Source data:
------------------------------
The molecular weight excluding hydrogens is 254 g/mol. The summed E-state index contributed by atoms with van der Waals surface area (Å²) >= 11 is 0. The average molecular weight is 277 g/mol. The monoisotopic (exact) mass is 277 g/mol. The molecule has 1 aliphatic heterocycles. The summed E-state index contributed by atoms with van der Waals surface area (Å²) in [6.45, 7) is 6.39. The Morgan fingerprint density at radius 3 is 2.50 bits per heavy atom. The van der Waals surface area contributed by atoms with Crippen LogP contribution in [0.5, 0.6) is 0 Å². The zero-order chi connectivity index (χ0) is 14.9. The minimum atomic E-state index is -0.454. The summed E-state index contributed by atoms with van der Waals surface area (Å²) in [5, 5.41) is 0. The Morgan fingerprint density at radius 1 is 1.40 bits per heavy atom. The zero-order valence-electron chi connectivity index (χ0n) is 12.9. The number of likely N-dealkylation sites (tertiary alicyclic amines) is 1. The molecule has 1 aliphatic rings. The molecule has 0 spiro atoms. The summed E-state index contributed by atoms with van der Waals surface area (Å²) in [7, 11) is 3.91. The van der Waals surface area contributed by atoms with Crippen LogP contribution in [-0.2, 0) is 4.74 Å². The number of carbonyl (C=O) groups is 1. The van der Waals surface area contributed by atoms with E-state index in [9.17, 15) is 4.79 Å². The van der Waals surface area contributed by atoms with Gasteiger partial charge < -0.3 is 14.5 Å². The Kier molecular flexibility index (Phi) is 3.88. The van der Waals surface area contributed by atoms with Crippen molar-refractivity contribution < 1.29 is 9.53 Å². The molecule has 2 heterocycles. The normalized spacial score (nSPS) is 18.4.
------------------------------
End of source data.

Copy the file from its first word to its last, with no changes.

The molecular weight excluding hydrogens is 254 g/mol. The summed E-state index contributed by atoms with van der Waals surface area (Å²) >= 11 is 0. The average molecular weight is 277 g/mol. The monoisotopic (exact) mass is 277 g/mol. The molecule has 1 aliphatic heterocycles. The summed E-state index contributed by atoms with van der Waals surface area (Å²) in [6.45, 7) is 6.39. The Morgan fingerprint density at radius 3 is 2.50 bits per heavy atom. The van der Waals surface area contributed by atoms with Crippen LogP contribution in [0.5, 0.6) is 0 Å². The zero-order chi connectivity index (χ0) is 14.9. The minimum atomic E-state index is -0.454. The summed E-state index contributed by atoms with van der Waals surface area (Å²) in [5, 5.41) is 0. The Morgan fingerprint density at radius 1 is 1.40 bits per heavy atom. The zero-order valence-electron chi connectivity index (χ0n) is 12.9. The number of likely N-dealkylation sites (tertiary alicyclic amines) is 1. The molecule has 1 aliphatic rings. The molecule has 0 spiro atoms. The summed E-state index contributed by atoms with van der Waals surface area (Å²) in [7, 11) is 3.91. The van der Waals surface area contributed by atoms with Crippen LogP contribution in [-0.2, 0) is 4.74 Å². The number of carbonyl (C=O) groups is 1. The van der Waals surface area contributed by atoms with E-state index in [9.17, 15) is 4.79 Å². The van der Waals surface area contributed by atoms with Gasteiger partial charge < -0.3 is 14.5 Å². The Kier molecular flexibility index (Phi) is 3.88. The van der Waals surface area contributed by atoms with Crippen molar-refractivity contribution < 1.29 is 9.53 Å². The molecule has 2 heterocycles. The normalized spacial score (nSPS) is 18.4.